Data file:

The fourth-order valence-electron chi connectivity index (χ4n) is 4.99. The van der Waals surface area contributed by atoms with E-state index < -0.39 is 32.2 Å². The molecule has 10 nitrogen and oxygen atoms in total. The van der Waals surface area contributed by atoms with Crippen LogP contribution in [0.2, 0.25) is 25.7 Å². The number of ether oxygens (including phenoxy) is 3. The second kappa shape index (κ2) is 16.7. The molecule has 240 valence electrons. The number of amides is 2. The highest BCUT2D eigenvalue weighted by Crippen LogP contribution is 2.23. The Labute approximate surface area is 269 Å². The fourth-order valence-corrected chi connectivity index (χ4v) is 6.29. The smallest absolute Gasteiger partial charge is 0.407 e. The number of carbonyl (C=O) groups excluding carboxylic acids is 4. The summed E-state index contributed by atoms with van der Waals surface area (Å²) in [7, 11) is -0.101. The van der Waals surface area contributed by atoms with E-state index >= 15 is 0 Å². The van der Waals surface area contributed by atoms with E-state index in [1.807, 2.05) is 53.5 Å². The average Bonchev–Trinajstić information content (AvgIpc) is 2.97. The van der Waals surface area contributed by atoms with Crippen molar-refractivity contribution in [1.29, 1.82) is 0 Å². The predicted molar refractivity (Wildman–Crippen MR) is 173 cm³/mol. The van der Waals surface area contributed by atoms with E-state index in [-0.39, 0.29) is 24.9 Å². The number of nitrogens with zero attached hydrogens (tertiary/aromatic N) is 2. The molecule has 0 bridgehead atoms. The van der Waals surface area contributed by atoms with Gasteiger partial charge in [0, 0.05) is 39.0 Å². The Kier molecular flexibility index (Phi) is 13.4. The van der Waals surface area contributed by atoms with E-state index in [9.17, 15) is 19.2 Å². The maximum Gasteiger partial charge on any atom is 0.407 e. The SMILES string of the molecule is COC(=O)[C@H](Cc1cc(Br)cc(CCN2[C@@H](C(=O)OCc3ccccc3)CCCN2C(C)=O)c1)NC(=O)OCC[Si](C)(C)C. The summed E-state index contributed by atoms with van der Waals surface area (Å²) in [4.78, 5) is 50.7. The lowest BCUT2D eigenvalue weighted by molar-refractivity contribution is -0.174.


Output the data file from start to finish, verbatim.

The fourth-order valence-electron chi connectivity index (χ4n) is 4.99. The van der Waals surface area contributed by atoms with E-state index < -0.39 is 32.2 Å². The molecule has 10 nitrogen and oxygen atoms in total. The van der Waals surface area contributed by atoms with Crippen LogP contribution in [0.2, 0.25) is 25.7 Å². The number of ether oxygens (including phenoxy) is 3. The second kappa shape index (κ2) is 16.7. The molecule has 240 valence electrons. The number of amides is 2. The highest BCUT2D eigenvalue weighted by Crippen LogP contribution is 2.23. The Labute approximate surface area is 269 Å². The fourth-order valence-corrected chi connectivity index (χ4v) is 6.29. The smallest absolute Gasteiger partial charge is 0.407 e. The number of carbonyl (C=O) groups excluding carboxylic acids is 4. The summed E-state index contributed by atoms with van der Waals surface area (Å²) in [7, 11) is -0.101. The van der Waals surface area contributed by atoms with E-state index >= 15 is 0 Å². The van der Waals surface area contributed by atoms with E-state index in [1.807, 2.05) is 53.5 Å². The average Bonchev–Trinajstić information content (AvgIpc) is 2.97. The van der Waals surface area contributed by atoms with Crippen molar-refractivity contribution in [1.29, 1.82) is 0 Å². The predicted molar refractivity (Wildman–Crippen MR) is 173 cm³/mol. The van der Waals surface area contributed by atoms with E-state index in [-0.39, 0.29) is 24.9 Å². The number of nitrogens with zero attached hydrogens (tertiary/aromatic N) is 2. The molecule has 0 bridgehead atoms. The van der Waals surface area contributed by atoms with Gasteiger partial charge in [0, 0.05) is 39.0 Å². The Kier molecular flexibility index (Phi) is 13.4. The van der Waals surface area contributed by atoms with E-state index in [9.17, 15) is 19.2 Å². The maximum Gasteiger partial charge on any atom is 0.407 e. The SMILES string of the molecule is COC(=O)[C@H](Cc1cc(Br)cc(CCN2[C@@H](C(=O)OCc3ccccc3)CCCN2C(C)=O)c1)NC(=O)OCC[Si](C)(C)C. The summed E-state index contributed by atoms with van der Waals surface area (Å²) in [4.78, 5) is 50.7. The lowest BCUT2D eigenvalue weighted by molar-refractivity contribution is -0.174.